Robotic soil sampler is slow but consistent

The autonomous SmartCore is not just another agricultural robot — it should also be considered an agronomic tool

Try pulling six-inch cores from 100,000 acres on 2.5-acre grids with just four machines. It happened this fall, thanks to the autonomous SmartCore robot that samples 110 acres per hour.

The machine was developed by two Purdue University engineering students, Troy Fiechter and Drew Schumacher. Once out of college, they turned their engineering project into a start-up company called Rogo Ag. They are now booking acres to have their four SmartCore robots collect spring soil samples in Ohio, Illinois and Indiana.

At this point in their business plan, Rogo Ag is more interested in providing a better soil sampling service than in selling robots, Fiechter said.

Their motivation in developing SmartCore was not to build and sell robots, but rather to pull more consistent soil samples, thus providing an improved agronomic service to farmers, he added. Extracting all the cores a farmer wants in a short season is a challenge many years. That’s why high performance became one of their main criteria.

“With an average 110 acres per hour on a 2.5 acre grid with eight cores, SmartCore is almost triple the performance of any human operated sampling machine. It doesn’t travel very fast. It just doesn’t stop for coffee or lunch breaks,” he said.

“The entire reason Rogo Ag exists is fertility management. That’s what we’re interested in.…

“SmartCore is just a tool. We made SmartCore autonomous, not because we wanted to play with robots but because we needed it to return to the exact same spot for every core year after year.

“We developed a high-speed auger because we knew we needed accurate depth. We found that 30 percent of our lime had been going to different spots in the field simply based on bad sampling practices. Half the problem was core depth inconsistency. The other half of the problem was core spot repeatability. The SmartCore is accurate within an eighth of an inch 100 percent of the time.”

Conventional samples can be inconsistent by as much as 20 percent using traditional methods. What does 20 percent cost you? Plenty, according to Fiechter who has run cost analysis on his own 2,500 acres on the east side of Indiana. He said there were problems managing his fertility program because of erratic soil sample data.

The highly accurate SmartCore allowed Fiechter to lower his sample discrepancy from 20 percent to five percent. A more accurate soil sample lets a farmer cut fertilizer where it’s not needed and add fertilizer where it is needed to boost yields, and thus the bottom line.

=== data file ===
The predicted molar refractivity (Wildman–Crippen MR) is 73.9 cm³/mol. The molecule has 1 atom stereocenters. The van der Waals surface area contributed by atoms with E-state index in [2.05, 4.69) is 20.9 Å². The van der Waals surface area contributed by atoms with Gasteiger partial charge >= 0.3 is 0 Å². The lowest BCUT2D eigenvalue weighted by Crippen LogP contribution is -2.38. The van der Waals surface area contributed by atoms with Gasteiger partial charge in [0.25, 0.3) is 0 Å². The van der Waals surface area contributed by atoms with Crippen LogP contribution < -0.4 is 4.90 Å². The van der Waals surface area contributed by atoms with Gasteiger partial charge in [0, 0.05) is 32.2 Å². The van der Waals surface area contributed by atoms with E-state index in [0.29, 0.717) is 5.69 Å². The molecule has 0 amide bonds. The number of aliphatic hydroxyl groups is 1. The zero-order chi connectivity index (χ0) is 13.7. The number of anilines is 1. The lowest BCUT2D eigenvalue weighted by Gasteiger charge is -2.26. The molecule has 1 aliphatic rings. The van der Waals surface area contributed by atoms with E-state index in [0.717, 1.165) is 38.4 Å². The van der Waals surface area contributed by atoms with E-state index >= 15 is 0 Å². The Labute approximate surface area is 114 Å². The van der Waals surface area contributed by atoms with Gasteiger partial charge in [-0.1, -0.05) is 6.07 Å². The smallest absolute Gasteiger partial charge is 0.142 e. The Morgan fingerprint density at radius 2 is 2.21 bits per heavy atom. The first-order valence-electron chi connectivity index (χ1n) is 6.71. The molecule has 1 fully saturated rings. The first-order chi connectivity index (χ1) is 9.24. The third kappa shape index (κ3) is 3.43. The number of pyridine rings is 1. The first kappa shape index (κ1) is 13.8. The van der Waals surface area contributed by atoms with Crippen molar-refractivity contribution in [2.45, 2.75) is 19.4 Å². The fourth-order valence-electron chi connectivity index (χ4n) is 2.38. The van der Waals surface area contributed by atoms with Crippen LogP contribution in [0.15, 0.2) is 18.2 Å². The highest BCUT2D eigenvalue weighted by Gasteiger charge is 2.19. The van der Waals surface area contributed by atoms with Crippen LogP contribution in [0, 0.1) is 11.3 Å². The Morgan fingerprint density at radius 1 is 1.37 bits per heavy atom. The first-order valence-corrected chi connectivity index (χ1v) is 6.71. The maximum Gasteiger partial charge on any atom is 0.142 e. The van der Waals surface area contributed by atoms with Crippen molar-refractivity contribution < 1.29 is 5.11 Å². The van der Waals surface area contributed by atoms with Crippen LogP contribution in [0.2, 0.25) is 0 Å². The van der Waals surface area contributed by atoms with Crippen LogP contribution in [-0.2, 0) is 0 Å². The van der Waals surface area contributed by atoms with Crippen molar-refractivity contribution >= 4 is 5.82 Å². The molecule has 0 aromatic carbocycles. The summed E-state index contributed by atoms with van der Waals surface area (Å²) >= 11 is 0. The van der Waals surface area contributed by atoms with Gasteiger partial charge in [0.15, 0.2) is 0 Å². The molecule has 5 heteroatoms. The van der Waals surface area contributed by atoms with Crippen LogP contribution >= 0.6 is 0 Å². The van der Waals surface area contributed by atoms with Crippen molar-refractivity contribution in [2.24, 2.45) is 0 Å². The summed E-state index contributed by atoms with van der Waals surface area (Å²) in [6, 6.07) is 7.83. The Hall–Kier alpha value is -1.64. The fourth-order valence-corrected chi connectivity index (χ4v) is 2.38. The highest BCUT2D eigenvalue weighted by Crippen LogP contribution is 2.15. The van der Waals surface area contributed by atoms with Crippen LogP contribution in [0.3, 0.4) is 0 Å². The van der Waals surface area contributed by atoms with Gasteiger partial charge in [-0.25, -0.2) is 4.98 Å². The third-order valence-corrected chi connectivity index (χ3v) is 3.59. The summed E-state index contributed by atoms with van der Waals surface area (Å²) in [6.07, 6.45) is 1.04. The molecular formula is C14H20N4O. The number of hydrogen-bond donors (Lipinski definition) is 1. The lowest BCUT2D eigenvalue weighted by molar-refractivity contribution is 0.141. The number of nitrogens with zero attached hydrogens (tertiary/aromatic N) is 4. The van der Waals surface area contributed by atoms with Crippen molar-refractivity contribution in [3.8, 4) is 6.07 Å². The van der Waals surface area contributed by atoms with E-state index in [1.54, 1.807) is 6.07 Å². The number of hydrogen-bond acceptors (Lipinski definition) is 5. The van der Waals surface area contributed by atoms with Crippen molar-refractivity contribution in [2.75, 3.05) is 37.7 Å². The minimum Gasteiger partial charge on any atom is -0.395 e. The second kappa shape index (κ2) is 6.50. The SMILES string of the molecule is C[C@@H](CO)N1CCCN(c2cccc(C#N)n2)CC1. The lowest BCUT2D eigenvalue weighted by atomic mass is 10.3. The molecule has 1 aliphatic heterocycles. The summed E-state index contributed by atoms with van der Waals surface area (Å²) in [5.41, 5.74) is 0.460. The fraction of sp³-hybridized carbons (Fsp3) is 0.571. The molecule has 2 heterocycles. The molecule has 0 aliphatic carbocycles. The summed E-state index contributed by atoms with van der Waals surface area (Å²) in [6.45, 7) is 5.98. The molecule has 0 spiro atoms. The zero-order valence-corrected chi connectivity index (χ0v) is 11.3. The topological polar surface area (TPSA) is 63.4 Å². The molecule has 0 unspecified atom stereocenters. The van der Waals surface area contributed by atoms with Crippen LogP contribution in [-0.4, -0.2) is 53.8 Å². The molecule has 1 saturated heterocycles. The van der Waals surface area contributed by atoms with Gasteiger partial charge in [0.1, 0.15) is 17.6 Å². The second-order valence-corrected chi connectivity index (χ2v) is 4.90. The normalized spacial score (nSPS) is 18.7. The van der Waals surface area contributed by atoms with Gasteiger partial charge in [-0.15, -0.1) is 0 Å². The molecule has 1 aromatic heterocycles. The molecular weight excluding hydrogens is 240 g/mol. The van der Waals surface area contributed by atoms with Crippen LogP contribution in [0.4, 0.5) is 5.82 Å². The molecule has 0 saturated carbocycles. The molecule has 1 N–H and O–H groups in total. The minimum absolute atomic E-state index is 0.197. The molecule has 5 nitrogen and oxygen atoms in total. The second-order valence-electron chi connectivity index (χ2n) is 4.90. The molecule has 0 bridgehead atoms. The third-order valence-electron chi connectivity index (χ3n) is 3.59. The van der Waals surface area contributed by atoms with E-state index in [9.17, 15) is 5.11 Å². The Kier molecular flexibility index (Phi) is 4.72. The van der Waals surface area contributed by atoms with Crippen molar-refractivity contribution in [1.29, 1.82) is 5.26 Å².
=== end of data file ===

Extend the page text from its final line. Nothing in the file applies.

“We started this SmartCore project because we weren’t getting good sample information for our own farm. We found that 30 percent of our lime was going to the wrong spot in the field, just based on how it was sampled. So we knew we needed more accurate data.

“For example, lets plug in $85 an acre for MAP, potash and lime. A 20 percent error in the sample costs you $22 an acre, either by over-fertilizing or under-fertilizing. If we use a five percent error, the reps were repeatable within $8 an acre using the SmartCore.

“We’re putting precision into so many implements, like our planter and sprayer and combine, but our soil sampling program did not have that kind of precision. There was no accountability.”

Fiechter said the SmartCore is fresh technology — they designed and built the components themselves. Other than the Bobcat and guidance system, he added, there’s very little off the shelf stuff that can be sourced anywhere. The Bobcat autonomously navigates via LiDAR sensors and boundary algorithms using a real-time kinematic GPS. The compartment on the Bobcat once occupied by a driver now holds all the SmartCore equipment. They added a standup driver platform at the rear of the machine so the operator can load and unload from a trailer. SmartCore holds 250 samples.

“We developed all the unique technology. For example, nobody has ever packaged and labeled soil samples on the go. We developed that system. We’re the first company to come out with a high-speed auger to clean out the bottom of the holes in fine textured soils. It’s self-cleaning, so there’s no cross contamination between samples. It extracts the entire core every time regardless of soil type or soil condition.”

Although they are up to Version Five of the SmartCore, they still want to keep one of their engineers working directly with each machine to troubleshoot mechanical and computer glitches immediately when they occur. Fiechter said Version Five is faster. It has a suspension system, so much of the bounce gone, and the electronics are easier to diagnose. However, they’re in no rush to sell machines.

“In terms of viability, we can put more acres through a machine per year by having five customers tied to one robot. That makes more sense to us than selling robots to people who aren’t engineers.”

Rogo Ag was still running fall samples with four machines and is taking orders for spring sampling. Cost is competitive with market rates at US$3.50 to $4.50 per acre based on a 2.5 acre grid system.

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